But Murray claimed that Oklahoma had jurisdiction over the Texas banks of the river by virtue of old Spanish treaties, claiming the U.S. Supreme Court had upheld that authority. "So I wasn't exceeding my authority," Murray said in response to Sterling's criticism.

Several days later, Murray activated some units of the National Guard, placed the approaches leading up to the toll bridge under martial law -- an order he extended into Texas the next day -- and set up a military camp near the bridge.

An order obtained by owners of the toll bridge in federal court in Muskogee didn't faze the colorful Murray, who, wearing a large hog-shooter pistol on his belt, assumed personal command of his troops.

When the judge threatened Murray with a contempt citation, Murray responded, "He can't cite me; let him try it." He also threatened to call out the entire Oklahoma National Guard if the federal court interfered.

Guard Lt. Col. John MacDonald told an attorney he would accept service of a federal court order but he would pay no attention to it.

"I am taking orders from only one man and he is the governor of Oklahoma," the colonel, also a state senator from Durant, told the lawyer.

The governor said he would keep the free bridges open despite any order from any court or other authority except President Herbert Hoover.

The controversy ended on Aug. 6 after the Texas Legislature, in special session, passed a law allowing the Red River Bridge Co. to sue the state and the federal court dissolved the injunction that touched off the "war."

That free bridge served the public well until 1995, when it was dynamited and traffic was shifted to a new bridge -- also free.

Photographic research by Rachele Vaughan

Gene Curtis

Sen. James Inhofe on the Global Warming Scam

Wednesday, January 21, 2009

The Bottom Drawer

"Yes the bottom drawer that locks, looks like it has about two pounds of pure Peruvian flake...I mean some strange white powder, I guess buttroy left it."

Rod Stewart - First Cut is the Deepest

Squint your eyes and think of Ellen Degeneres.

What happened to the climate consensus?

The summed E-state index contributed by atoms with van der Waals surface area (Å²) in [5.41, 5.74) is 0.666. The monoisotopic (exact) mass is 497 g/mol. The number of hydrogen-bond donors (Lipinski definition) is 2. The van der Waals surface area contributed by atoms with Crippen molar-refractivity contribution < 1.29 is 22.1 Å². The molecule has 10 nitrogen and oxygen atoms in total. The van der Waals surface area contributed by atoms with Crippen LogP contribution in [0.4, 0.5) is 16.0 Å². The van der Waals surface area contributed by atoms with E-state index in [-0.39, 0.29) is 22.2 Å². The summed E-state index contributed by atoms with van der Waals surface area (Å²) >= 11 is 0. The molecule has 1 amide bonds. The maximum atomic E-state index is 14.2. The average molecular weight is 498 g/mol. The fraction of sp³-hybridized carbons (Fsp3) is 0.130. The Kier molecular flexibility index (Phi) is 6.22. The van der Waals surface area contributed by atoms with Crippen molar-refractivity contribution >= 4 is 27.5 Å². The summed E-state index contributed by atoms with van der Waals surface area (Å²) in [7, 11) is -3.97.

Tue. Jan 20 - 4:46 AM

CAN we all agree – yet – that the issue is settled?

Scientists DON’T all agree the planet is warming precipitously, or that humans are responsible for that supposed warming. In fact, more and more experts in a number of fields have been speaking up to challenge the supposed scientific "consensus" on climate change.

As the headlines scream out the latest sensational warning – a NASA scientist now predicts U.S. President-elect Barack Obama has just four years to save the planet – let’s not forget that last month, more than 650 international scientists went on record as dissenting from the man-made global warming findings of the United Nations Intergovernmental Panel on Climate Change (IPCC).

Who are these scientists?

The list, which grew by a substantial 250 new names from a similar statement in late 2007, includes prominent names in fields ranging from geology, atmospheric science and solar physics to meteorology, oceanography and paleoclimatology. According to the U.S. Senate’s environment and public works committee minority report, released Dec. 10, the skeptics also include many current and former IPCC scientists.

You can check it for yourself with a quick Google search, but here’s a sample of some of the comments from scientists:

"It is a blatant lie put forth in the media that makes it seem there is only a fringe of scientists who don’t buy into anthropogenic global warming." – atmospheric scientist Stanley B. Goldenberg

"Fears about man-made global warming are unwarranted and are not based on good science." – physicist Will Happer

"For how many years must the planet cool before we begin to understand that the planet is not warming? For how many years must cooling go on?" – geologist Dr. David Gee

According to the document, the planet has actually been in a cooling trend during the last decade, not getting warmer.

That claim certainly fits the theories of scientists who say warming and cooling trends on Earth are closely related to sunspot activity, and that the lull in the numbers of these solar phenomena in recent years has corresponded with dropping temperatures.

More worrying are claims by Russian scientists that their research has convinced them the planet faces not overheating, but the imminent return of a major ice age.

Talking about ice ages as we shiver through another winter of record-setting cold in many parts of North America (though Nova Scotia just seems snowier this year) is not meant to suggest there’s more than coincidence at work in terms of short-term weather patterns. That, of course, would be as unfair as suggesting global warming is out of control in the middle of a summer hot spell.

But the fact remains that scientists have long known the Earth has gone through a cycle – for perhaps a million years – of ice ages, lasting perhaps 100,000 years, which have been regularly interrupted by short, warmer periods of 12,000 years or so. According to that clock, we’re apparently overdue for a major refreeze, since the last ice age ended more than 12,000 years back.